The patient in the emergency department smelled of advanced cancer. It is the smell of rotting flesh, but even more pungent. You only ever have to smell it once.
She hadn’t gone to the doctor because she had no health insurance. The only kind of work she could get in a struggling rural community was without benefits. Her coat and shoes beside the gurney were worn and her purse from another decade. She could never afford to buy it on her own. She didn’t qualify for Medicaid, the local doctor only took insurance, and there was no Planned Parenthood or County Clinic nearby.
So nothing was done about the bleeding until she passed out at work and someone called an ambulance. She required a couple of units of blood at the local hospital before they sent her by ambulance to our emergency department.[…]
She needed a biopsy to confirm the type of cancer and a CT scan to see if the tumor had spread beyond the cervix. If she were lucky, she would have a some combination of a hysterectomy, chemotherapy, and radiation with a 50-65% chance of survival. If the cancer had spread, she would have radiation and chemotherapy with about a 25% chance of surviving.
But the cancer surgeons were not allowed to offer an uninsured woman a hysterectomy. Every now and then they snuck someone in, claiming to the administrators that the patient was more emergent than they really were. But one surgery doesn’t cure stage 2 or 3 cervical cancer, or even stave it off for long. It takes multiple admissions and week after week of expensive chemotherapy and/or radiation.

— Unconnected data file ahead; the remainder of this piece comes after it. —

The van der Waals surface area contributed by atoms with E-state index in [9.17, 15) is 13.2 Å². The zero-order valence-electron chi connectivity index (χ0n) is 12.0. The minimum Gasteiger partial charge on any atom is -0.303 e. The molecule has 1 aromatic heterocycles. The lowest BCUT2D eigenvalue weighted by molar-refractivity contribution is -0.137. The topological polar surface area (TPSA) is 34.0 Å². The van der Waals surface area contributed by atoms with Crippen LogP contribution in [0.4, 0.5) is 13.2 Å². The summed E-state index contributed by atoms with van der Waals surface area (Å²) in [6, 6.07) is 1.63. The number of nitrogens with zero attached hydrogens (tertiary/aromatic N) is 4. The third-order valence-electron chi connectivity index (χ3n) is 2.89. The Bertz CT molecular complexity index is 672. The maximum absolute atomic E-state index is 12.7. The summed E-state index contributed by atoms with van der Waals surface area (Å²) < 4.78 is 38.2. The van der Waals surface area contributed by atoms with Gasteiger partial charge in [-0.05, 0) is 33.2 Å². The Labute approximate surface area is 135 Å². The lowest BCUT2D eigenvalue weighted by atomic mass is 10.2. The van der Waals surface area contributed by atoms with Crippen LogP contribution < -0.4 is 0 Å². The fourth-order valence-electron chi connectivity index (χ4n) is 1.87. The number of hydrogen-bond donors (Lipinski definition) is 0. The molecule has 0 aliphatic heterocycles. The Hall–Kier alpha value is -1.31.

The radiation doctors were also not allowed to see uninsured patients. They could not even give a dying women a few weeks of radiation to ease her tumor’s stench while it caused her to bleed to death or killed her another way. They could give her one dose today. A very temporary measure for the bleeding, but only if her blood count was low enough. It wasn’t because she’s had the blood transfusion to get her here.
There was a charity program that paid providers and hospitals pennies on the dollar for cancer care. One hospital had signed up, resigned to the fact that they were seeing those patients anyway so better to get something for the cost of the care than nothing. Our hospital administrators had declined to participate. Better to get no money and keep seeing these uninsured patients over and over in the emergency room, each time providing the same stop-gap care that has no hope of cure or even palliation like a purgatory version of Groundhog Day, than to be inadequately reimbursed for the right care.
I had never encountered this clinical scenario during my training in Canada. I had never seen a woman suffer because she couldn’t afford something as simple as a Pap smear, never mind deal with the indignities of shopping around her sorrow and hard luck to try to patch together what would inevitably be inadequate medical therapy. It is this reality of medical care in America for which I was wholly unprepared. Many times I found the residents comforting me.
I gathered my thoughts before explaining the situation. To get her care through the charity program there was a catch. A set of hoops to jump through and we could jeopardize her eligibility with specific tests. I explained the ins and outs of accessing care through the program, where she needed to go, and what specifically she must say. The Intern printed out the sheet of community resources and advocacy groups that might also be able to help her patch together some kind of treatment.
It’s not health care, not by any stretch. But as long as the Supreme Court finds it constitutional I guess they’ll sleep better than I do.
LTMC: Oh look; another person who avoids seeking healthcare due to short-term cash flow incentives until her condition has deteriorated to the point where she can no longer feasibly avoid seeking treatment, at which point, her financial position runs into the conflict-of-interest generated by a for-profit insurance model.
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